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REPRESENTATION c. 800: ARAB, BYZANTINE, CAROLINGIAN

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ABSTRACT

What could or should be visually represented was a contested issue across the medieval Christian and Islamic world around the year 800. This article examines how Islamic, Byzantine, Carolingian and Palestinian Christian attitudes toward representation were expressed, and differed, across the seventh and eighth centuries. Islamic prohibitions against representing human figures were not universally recognised, but were particularly – if sometimes erratically – focused on mosque decoration. Byzantine ‘iconoclasm’ – more properly called iconomachy – was far less destructive than its later offshoots in France and England, and resulted in a highly nuanced re-definition of what representation meant in the Orthodox church. Carolingian attitudes toward images were on the whole far less passionate than either Islamic or Orthodox views, but certain members of the elite had strong views, which resulted in particular visual expressions. Palestinian Christians, living under Islamic rule, modulated their attitudes toward images to conform with local social beliefs. Particularly in areas under Orthodox or Islamic control, then, representation mattered greatly around the year 800, and this article examines how and why this impacted on local production.

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1 For a good overview, see H. Kennedy, The Prophet and the Age of the Caliphates (1986); Donner F., The Early Islamic Conquests (Princeton, 1981).

2 For good introductions to this subject see K. Creswell, ‘The Lawfulness of Painting in Early Islam’, Ars Islamica, 11/12 (1946), 159–66, repr. in Early Islamic Art and Architecture, ed. J. Bloom, The Formation of the Classical Islamic World 23 (Aldershot, 2002), 101–8; O. Grabar, The Formation of Islamic Art (New Haven, 1973), 75–103. For the passages quoted, see ibid., 86.

3 For the Dome of the Rock, see The Dome of the Rock, ed. S. Nuseibeh and O. Grabar (1996); for Qasr Amra, M. Almagro et al., Qusayr ‘Amra. Residencia y baños omeyas en el desierto de Jordania (Madrid, 1975); for Kirbit al-Mafjar, Hamilton R., Khirbat al-Mafjar. An Arabian Mansion in the Jordan Valley (Oxford, 1959); for the Great Mosque, Flood F., The Great Mosque of Damascus. Studies on the Makings of an Umayyad Visual Culture (Leiden, 2001). More generally, see Fowden G., ‘Late Antique Art in Syria and its Umayyad Evolutions’, Journal of Roman Archaeology, 17 (2004), 282304.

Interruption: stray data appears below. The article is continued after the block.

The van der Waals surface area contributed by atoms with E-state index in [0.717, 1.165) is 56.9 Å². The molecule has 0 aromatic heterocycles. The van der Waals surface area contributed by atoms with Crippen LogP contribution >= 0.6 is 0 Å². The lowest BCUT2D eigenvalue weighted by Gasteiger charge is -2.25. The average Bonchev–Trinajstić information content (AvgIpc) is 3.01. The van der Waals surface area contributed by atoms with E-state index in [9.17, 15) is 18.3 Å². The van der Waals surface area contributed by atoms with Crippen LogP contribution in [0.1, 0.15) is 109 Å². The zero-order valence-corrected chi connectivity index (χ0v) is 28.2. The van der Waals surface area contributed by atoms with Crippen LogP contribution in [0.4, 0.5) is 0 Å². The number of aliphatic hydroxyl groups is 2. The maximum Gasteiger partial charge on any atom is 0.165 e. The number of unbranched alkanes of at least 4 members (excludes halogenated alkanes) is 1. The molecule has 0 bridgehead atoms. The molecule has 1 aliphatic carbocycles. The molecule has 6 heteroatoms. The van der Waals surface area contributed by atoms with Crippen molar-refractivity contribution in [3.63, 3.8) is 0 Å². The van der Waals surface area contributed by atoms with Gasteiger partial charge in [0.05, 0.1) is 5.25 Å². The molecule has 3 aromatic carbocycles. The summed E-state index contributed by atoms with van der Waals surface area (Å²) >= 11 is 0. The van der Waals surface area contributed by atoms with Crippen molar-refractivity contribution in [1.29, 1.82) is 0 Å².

4 Brown P., The Cult of the Saints. Its Rise and Function in Latin Christianity (Chicago, 1981); L. Brubaker, ‘Icons before Iconoclasm?’, Morfologie sociali e culturali in europa fra tarda antichità e alto medioevo, Settimane di Studio del Centro Italiano di Studi sull'Alto Medioevo 45 (Spoleto, 1998), 1215–54.

5 Bieler Ed. L., in Itineraria et alia geographica, Corpus christianorum, series latine 175 (Turnhout, 1965), 231–2; Eng. trans. Wilkinson J., Jerusalem Pilgrims before the Crusades (Warminster, 1977), 114–15.

6 L. Brubaker, ‘In the Beginning Was the Word: Art and Orthodoxy at the Councils of Trullo (692) and Nicaea II (787)’, in Byzantine Orthodoxies, ed. A. Louth and A. Casiday (Aldershot, 2006), 95–101.

7 The text is known only through later citation in John of Damascus and the iconophile florilegia; John of Damascus, Against Those Who Attack the Divine Images, iii, 73: ed. B. Kotter, Die Schriften des Johannes von Damaskos, iii: Contra imaginum calumniatores orationes tres, Patristische Texte und Studien 17 (Berlin, 1975), 174; Eng. trans. D. Anderson, St John of Damascus, On the Divine Images, Three Apologies against Those Who Attack the Divine Images (Crestwood, NY, 1980), 96.

8 The history of iconomachy is discussed at length in L. Brubaker and J. Haldon, Byzantium in the Era of Iconoclasm (Cambridge, forthcoming). For the terminology, see Bremmer J., ‘Iconoclast, Iconoclastic, and Iconoclasm: Notes toward a Genealogy’, Church History and Religious Culture, 88 (2008), 117.

9 Pentcheva B., ‘The Supernatural Protector of Constantinople: The Virgin and her Icons in the Tradition of the Avar Siege’, Byzantine and Modern Greek Studies, 26 (2002), 241.

10 For details to flesh out this cursory summary, see Haldon J., Byzantium in the Seventh Century: The Transformation of a Culture, rev. edn (Cambridge, 1997).

11 See S. Brock, ‘Syriac Views of Emergent Islam’, in Studies on the First Century of Islamic Society, ed. G. Juynboll (Carbondale, IL, 1982), 9–21, 199–203 (trans. at 9), esp. 10–11, 16–17; repr. in idem, Syriac Perspectives on Late Antiquity (1984), study 8.

12 The most important contemporary sources are a history attributed to a certain Sebeos (J. D. Howard-Johnston and F. Thomson, The Armenian History Attributed to Sebeos (2 vols., Liverpool, 1999)), the church councils of 680 and 691 and a series of apocalyptic texts, the most important of which is that of pseudo-Methodios: W. E. Kaegi, ‘Initial Byzantine Reactions to the Arab Conquests’, Church History, 38 (1969), 139–49; Brock, ‘Syriac Views’; and the articles collected in The Byzantine and Early Islamic Near East, i: Problems in the Literary Source Material, ed. A. Cameron and L. Conrad, Studies in Late Antiquity and Early Islam 1 (Princeton, 1992).

13 See Brock, ‘Syriac Views’, 15–17; R. Hoyland, Seeing Islam as Others Saw It. A Survey and Evaluation of Christian, Jewish and Zoroastrian Writings on Early Islam, Studies in Late Antiquity and Early Islam 13 (Princeton, 1997).